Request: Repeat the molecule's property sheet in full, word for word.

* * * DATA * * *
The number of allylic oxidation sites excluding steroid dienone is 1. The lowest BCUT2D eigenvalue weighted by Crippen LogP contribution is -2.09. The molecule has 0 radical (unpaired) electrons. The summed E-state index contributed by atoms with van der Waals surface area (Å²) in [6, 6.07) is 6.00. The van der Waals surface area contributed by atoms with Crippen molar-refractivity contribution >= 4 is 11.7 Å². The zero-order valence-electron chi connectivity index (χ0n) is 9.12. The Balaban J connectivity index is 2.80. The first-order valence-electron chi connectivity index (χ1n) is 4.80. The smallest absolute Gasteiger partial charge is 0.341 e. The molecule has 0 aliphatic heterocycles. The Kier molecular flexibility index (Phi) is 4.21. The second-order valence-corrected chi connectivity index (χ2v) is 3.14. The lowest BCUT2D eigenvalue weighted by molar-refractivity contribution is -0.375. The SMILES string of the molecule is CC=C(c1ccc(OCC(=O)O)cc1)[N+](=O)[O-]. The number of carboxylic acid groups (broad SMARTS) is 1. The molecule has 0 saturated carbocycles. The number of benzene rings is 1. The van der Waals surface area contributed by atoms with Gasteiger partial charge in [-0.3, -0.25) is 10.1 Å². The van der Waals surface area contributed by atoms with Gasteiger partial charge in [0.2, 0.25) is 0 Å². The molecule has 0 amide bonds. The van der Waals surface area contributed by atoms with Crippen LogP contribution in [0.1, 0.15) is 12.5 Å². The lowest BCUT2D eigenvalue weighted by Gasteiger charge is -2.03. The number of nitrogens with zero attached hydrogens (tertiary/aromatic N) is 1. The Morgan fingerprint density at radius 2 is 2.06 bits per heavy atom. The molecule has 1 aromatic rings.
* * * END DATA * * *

The number of allylic oxidation sites excluding steroid dienone is 1. The lowest BCUT2D eigenvalue weighted by Crippen LogP contribution is -2.09. The molecule has 0 radical (unpaired) electrons. The summed E-state index contributed by atoms with van der Waals surface area (Å²) in [6, 6.07) is 6.00. The van der Waals surface area contributed by atoms with Crippen molar-refractivity contribution >= 4 is 11.7 Å². The zero-order valence-electron chi connectivity index (χ0n) is 9.12. The Balaban J connectivity index is 2.80. The first-order valence-electron chi connectivity index (χ1n) is 4.80. The smallest absolute Gasteiger partial charge is 0.341 e. The molecule has 0 aliphatic heterocycles. The Kier molecular flexibility index (Phi) is 4.21. The second-order valence-corrected chi connectivity index (χ2v) is 3.14. The lowest BCUT2D eigenvalue weighted by molar-refractivity contribution is -0.375. The SMILES string of the molecule is CC=C(c1ccc(OCC(=O)O)cc1)[N+](=O)[O-]. The number of carboxylic acid groups (broad SMARTS) is 1. The molecule has 0 saturated carbocycles. The number of benzene rings is 1. The van der Waals surface area contributed by atoms with Gasteiger partial charge in [-0.3, -0.25) is 10.1 Å². The van der Waals surface area contributed by atoms with Gasteiger partial charge in [0.2, 0.25) is 0 Å². The molecule has 0 amide bonds. The van der Waals surface area contributed by atoms with Crippen LogP contribution in [0.1, 0.15) is 12.5 Å². The lowest BCUT2D eigenvalue weighted by Gasteiger charge is -2.03. The number of nitrogens with zero attached hydrogens (tertiary/aromatic N) is 1. The Morgan fingerprint density at radius 2 is 2.06 bits per heavy atom. The molecule has 1 aromatic rings.